Many states are likely to respond to the ruling this year. “The U.S. Supreme Court’s decision on Wayfair is unequivocal: the physical presence nexus standard for sales and use tax purposes is dead,” said Steve Wlodychak, EY principal and state tax leader for the EY Center for Tax Policy. “With this ruling, the court affirms that Congress still has the most important power and can still impose uniform limits. Until then, every state is free to come up with their own standards. Expect states to respond immediately. No retroactive protection is provided to companies and states can go back to an indefinite period to collect unpaid taxes. Remote retailers need to ensure they implement and follow updated compliance practices on sales tax collections. Foreign retailers have to be especially careful. Nexus is not permanent establishment and U.S. international tax treaties do not protect them from a state’s assertion of sales tax nexus.”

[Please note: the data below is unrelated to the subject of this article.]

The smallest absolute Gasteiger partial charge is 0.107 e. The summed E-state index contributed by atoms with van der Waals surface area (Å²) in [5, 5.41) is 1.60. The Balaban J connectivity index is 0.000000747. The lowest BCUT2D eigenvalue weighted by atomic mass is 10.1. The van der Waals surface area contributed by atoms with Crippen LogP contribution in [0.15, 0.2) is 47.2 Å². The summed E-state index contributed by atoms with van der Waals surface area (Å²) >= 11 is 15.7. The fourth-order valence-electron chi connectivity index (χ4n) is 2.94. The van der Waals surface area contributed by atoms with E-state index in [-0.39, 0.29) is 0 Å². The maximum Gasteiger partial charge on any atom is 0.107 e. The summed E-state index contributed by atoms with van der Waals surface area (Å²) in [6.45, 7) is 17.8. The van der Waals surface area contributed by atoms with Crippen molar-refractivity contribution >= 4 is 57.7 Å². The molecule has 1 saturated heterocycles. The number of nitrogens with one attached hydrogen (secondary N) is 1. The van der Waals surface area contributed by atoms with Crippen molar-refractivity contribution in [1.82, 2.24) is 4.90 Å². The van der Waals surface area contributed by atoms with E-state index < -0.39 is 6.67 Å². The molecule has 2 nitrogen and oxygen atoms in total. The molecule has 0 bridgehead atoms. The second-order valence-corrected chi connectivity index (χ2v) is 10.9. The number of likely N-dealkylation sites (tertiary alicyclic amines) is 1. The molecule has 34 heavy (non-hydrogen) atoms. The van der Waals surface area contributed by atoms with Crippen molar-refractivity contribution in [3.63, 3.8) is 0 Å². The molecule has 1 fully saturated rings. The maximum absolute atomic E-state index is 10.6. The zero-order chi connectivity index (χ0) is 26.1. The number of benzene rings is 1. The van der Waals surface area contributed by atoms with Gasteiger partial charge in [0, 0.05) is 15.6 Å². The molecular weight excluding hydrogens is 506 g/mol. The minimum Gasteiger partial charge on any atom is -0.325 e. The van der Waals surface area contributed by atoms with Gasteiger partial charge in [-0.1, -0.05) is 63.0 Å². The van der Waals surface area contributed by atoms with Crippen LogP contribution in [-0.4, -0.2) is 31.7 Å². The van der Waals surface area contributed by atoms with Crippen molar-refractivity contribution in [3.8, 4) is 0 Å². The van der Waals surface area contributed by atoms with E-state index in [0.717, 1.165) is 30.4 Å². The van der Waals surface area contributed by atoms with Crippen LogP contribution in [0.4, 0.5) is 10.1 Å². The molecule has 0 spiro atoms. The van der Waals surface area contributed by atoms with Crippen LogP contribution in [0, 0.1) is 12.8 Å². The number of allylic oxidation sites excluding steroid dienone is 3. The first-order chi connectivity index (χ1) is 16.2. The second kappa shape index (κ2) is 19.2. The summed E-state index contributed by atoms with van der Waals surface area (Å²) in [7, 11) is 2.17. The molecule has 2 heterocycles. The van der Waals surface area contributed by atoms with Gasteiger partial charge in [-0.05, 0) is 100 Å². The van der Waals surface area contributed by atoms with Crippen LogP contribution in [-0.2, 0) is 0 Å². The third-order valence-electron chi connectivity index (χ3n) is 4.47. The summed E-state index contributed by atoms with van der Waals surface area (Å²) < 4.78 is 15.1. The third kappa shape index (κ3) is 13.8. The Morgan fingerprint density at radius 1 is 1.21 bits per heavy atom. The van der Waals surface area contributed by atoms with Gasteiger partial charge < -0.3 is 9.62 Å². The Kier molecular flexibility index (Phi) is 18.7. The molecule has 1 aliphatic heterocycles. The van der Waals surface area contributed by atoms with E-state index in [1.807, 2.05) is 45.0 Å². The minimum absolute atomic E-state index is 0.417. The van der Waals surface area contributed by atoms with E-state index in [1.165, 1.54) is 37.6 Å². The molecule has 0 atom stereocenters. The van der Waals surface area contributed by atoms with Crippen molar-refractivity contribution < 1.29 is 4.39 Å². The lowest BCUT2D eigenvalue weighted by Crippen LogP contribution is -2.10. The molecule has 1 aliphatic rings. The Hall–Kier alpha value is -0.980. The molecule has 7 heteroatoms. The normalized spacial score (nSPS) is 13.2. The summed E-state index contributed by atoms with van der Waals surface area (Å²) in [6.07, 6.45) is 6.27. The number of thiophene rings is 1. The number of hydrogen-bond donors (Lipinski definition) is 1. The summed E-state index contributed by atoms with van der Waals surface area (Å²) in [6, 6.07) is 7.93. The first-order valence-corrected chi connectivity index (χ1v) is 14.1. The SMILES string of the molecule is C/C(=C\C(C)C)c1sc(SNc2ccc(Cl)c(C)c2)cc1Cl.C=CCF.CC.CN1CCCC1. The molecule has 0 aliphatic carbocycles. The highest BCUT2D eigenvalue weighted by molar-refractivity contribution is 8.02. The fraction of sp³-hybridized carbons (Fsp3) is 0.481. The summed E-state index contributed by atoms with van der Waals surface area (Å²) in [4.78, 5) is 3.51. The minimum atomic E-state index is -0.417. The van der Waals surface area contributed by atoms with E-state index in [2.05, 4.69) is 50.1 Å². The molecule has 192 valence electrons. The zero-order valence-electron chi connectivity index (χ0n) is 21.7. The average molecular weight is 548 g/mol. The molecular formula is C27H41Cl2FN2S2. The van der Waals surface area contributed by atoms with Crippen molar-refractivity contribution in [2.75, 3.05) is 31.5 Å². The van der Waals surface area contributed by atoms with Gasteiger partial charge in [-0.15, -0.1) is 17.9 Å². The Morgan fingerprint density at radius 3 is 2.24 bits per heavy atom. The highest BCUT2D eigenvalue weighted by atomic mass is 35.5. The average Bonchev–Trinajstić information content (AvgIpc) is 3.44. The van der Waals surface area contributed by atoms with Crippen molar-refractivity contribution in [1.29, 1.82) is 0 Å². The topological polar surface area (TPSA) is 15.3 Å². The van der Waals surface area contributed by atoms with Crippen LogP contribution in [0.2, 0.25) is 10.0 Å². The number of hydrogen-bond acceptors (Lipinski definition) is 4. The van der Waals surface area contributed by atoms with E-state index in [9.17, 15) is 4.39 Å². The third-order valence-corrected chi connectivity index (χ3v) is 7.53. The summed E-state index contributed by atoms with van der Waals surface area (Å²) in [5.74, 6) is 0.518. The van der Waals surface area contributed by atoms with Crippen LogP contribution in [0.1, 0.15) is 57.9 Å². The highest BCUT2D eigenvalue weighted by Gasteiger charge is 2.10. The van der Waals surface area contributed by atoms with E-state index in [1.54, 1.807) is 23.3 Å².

The decision could add considerable complications for small e-commerce companies and is likely to prompt more of them to use sales tax software such as Avalara, Vertex or TaxCloud to automate the process.
“If I am a relatively small e-commerce retailer, but I still pay whatever minimum thresholds the state set up for the imposition of the sales tax, I could be dealing with 20 different states in terms of calculation of the tax, obtaining exemptions under resale certificates or exemptions for sales to tax exempts,” said Brockway. “And that will be a large burden on the smaller retailers because they’re going to have to have a dedicated person compiling the data, making sure that the forms get filed and that the taxes get paid. It’s a big imposition on e-commerce but you almost had to see it coming.”